New Solar Cell Enhanced LCDs Could Improve Mobile Device Battery Life
Subject: Displays, Mobile | August 12, 2011 - 04:51 AM | Tim Verry
Tagged: solar cell, mobile, lcd, display
According to Ars Technica, researchers at UCLA announced on Tuesday a new LCD screen containing photovoltaic cells that promises to reduce back-light energy waste and improve battery life on mobile devices.
My N900 eats up battery with an hour of Angry Birds, but can go for two days with the display off. Where's my happy medium?
The researchers have placed what they are calling polarizing organic photovoltaics inside the LCDs in such a way that light that is normally filtered out and blocked in areas to create the displayed images can now be (mostly) recovered. While the process does not result in 100% reclamation of energy due to energy loss during the conversion process(es) and heat given off by the back-light, in a mobile device any amount of energy that can be recovered is desirable. Ars Technica states that up to 90% of a battery’s power is used to power the back-light of the display. Further, of that percentage, up to 75% is lost to the polarizing layers. By infusing the polarizing layer with photovoltaic cells and reclaiming as much of the otherwise wasted light as possible, battery life could be dramatically extended.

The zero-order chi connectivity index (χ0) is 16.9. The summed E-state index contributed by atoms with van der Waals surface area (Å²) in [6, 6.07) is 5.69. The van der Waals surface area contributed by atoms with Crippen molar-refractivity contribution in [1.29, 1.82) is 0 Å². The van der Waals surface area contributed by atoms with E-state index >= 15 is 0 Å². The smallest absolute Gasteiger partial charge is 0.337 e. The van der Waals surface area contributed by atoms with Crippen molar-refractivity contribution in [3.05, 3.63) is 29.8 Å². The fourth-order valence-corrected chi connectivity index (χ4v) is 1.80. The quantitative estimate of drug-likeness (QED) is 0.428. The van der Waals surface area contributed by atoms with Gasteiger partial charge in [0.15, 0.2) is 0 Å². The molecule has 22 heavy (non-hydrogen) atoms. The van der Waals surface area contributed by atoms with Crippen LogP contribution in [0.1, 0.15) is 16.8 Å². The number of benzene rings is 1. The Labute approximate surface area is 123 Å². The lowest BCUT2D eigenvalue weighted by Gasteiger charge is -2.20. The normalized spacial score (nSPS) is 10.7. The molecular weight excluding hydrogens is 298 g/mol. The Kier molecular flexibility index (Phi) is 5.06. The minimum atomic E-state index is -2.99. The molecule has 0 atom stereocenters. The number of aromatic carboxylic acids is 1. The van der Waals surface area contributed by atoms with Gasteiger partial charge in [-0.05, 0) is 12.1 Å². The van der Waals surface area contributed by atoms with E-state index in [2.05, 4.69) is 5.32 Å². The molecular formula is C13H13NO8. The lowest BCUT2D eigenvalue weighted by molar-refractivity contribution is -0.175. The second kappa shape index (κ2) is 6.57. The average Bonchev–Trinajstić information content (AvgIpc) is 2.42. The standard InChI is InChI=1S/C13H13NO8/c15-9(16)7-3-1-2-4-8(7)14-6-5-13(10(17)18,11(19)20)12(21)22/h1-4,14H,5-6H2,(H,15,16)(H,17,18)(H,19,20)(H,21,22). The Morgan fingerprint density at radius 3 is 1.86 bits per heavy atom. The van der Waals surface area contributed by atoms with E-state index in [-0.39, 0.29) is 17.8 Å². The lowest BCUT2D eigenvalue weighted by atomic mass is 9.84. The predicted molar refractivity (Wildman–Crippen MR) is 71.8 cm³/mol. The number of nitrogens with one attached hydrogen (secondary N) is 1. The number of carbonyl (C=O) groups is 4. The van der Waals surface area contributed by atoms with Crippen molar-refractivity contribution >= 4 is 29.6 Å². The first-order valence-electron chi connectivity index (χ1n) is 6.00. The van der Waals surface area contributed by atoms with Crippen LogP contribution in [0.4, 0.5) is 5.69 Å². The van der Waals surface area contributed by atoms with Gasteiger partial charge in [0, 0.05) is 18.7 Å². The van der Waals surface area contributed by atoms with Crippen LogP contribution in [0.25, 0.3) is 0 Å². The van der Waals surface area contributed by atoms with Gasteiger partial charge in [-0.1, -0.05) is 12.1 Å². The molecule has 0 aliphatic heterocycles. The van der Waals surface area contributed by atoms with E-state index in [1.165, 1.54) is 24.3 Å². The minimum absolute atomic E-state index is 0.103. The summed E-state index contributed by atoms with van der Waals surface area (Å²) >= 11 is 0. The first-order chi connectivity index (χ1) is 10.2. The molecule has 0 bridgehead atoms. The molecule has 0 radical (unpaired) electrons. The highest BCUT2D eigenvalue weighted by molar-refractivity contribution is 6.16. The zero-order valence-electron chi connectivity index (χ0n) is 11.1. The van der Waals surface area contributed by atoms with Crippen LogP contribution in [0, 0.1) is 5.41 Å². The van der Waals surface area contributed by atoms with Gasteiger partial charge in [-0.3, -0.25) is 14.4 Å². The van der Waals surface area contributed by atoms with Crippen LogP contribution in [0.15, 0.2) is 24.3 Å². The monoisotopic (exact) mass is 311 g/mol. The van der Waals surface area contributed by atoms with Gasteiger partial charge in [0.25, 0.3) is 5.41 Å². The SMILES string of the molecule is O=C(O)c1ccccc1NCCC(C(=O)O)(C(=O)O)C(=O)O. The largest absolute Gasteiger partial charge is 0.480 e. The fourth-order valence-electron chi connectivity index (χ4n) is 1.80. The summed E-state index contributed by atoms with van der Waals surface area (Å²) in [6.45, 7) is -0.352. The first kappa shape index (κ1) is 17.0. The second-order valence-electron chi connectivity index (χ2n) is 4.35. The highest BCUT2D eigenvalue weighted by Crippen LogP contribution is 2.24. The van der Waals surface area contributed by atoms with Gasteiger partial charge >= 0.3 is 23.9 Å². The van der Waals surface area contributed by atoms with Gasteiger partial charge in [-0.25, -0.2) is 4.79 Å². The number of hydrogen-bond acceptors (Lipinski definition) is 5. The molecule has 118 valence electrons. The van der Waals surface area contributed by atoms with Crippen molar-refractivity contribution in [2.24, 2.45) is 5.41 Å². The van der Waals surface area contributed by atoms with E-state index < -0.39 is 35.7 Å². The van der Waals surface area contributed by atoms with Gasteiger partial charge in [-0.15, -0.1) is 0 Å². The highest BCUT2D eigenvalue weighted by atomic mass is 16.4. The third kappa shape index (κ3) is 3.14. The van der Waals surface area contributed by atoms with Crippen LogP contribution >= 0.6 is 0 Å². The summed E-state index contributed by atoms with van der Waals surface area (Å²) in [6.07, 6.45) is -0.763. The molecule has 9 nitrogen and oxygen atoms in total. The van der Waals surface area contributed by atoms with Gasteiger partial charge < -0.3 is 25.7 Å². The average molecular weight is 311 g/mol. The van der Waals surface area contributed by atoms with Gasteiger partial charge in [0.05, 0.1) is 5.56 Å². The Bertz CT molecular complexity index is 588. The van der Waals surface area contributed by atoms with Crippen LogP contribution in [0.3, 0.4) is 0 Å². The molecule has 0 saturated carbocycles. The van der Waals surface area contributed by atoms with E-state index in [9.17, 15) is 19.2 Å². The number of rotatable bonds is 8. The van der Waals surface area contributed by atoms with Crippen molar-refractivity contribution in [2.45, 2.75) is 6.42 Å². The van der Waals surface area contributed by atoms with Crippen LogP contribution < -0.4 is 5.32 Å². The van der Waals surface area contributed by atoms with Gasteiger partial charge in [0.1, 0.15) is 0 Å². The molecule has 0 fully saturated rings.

Mobile devices are getting beefier multi-core processors and graphics chips, numerous wireless radio connections (4G, WiFi, Bluetooth), and large power hungry displays; however, battery technology advancements have been rather stagnant and flat. As a result of this, having to make processors, displays, and other components as efficient as possible to make up the difference of battery technology not keeping up with other advancements, interesting tweaks like the photovoltaic infused displays become that much more important.
Whether this particular technology will catch on and work as well as they claim remains to be seen; however it is nonetheless an interesting experiment. More data on the researchers’ project will be published in the Advanced Materials journal in September 2011. What are your thoughts on the idea?